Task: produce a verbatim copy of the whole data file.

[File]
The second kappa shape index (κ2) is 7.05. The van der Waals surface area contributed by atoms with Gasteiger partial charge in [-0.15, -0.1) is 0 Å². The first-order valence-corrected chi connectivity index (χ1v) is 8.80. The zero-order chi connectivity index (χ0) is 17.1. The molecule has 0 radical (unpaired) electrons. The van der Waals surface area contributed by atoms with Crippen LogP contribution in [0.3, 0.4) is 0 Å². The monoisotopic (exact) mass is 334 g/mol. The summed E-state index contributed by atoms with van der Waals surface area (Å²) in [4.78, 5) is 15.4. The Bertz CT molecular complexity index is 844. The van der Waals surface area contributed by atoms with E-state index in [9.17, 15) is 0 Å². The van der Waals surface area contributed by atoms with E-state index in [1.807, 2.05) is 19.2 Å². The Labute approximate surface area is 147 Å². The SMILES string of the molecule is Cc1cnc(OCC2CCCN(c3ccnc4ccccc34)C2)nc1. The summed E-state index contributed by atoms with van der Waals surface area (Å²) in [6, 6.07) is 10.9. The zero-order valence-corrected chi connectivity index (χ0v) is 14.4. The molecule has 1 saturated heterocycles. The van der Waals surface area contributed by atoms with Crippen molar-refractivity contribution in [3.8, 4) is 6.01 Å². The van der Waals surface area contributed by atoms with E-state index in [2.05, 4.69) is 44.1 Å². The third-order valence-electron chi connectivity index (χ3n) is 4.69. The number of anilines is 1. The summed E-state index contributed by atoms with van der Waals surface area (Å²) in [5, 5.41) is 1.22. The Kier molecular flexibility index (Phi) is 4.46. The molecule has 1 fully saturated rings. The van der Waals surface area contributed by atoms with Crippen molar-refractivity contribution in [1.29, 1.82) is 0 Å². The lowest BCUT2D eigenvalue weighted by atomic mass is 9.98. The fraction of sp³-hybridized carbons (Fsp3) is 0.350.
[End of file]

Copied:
The second kappa shape index (κ2) is 7.05. The van der Waals surface area contributed by atoms with Gasteiger partial charge in [-0.15, -0.1) is 0 Å². The first-order valence-corrected chi connectivity index (χ1v) is 8.80. The zero-order chi connectivity index (χ0) is 17.1. The molecule has 0 radical (unpaired) electrons. The van der Waals surface area contributed by atoms with Crippen LogP contribution in [0.3, 0.4) is 0 Å². The monoisotopic (exact) mass is 334 g/mol. The summed E-state index contributed by atoms with van der Waals surface area (Å²) in [4.78, 5) is 15.4. The Bertz CT molecular complexity index is 844. The van der Waals surface area contributed by atoms with E-state index in [9.17, 15) is 0 Å². The van der Waals surface area contributed by atoms with E-state index in [1.807, 2.05) is 19.2 Å². The Labute approximate surface area is 147 Å². The SMILES string of the molecule is Cc1cnc(OCC2CCCN(c3ccnc4ccccc34)C2)nc1. The summed E-state index contributed by atoms with van der Waals surface area (Å²) in [6, 6.07) is 10.9. The zero-order valence-corrected chi connectivity index (χ0v) is 14.4. The molecule has 1 saturated heterocycles. The van der Waals surface area contributed by atoms with Crippen molar-refractivity contribution in [3.8, 4) is 6.01 Å². The van der Waals surface area contributed by atoms with E-state index in [2.05, 4.69) is 44.1 Å². The third-order valence-electron chi connectivity index (χ3n) is 4.69. The number of anilines is 1. The summed E-state index contributed by atoms with van der Waals surface area (Å²) in [5, 5.41) is 1.22. The Kier molecular flexibility index (Phi) is 4.46. The molecule has 1 fully saturated rings. The van der Waals surface area contributed by atoms with Crippen molar-refractivity contribution in [1.29, 1.82) is 0 Å². The lowest BCUT2D eigenvalue weighted by atomic mass is 9.98. The fraction of sp³-hybridized carbons (Fsp3) is 0.350.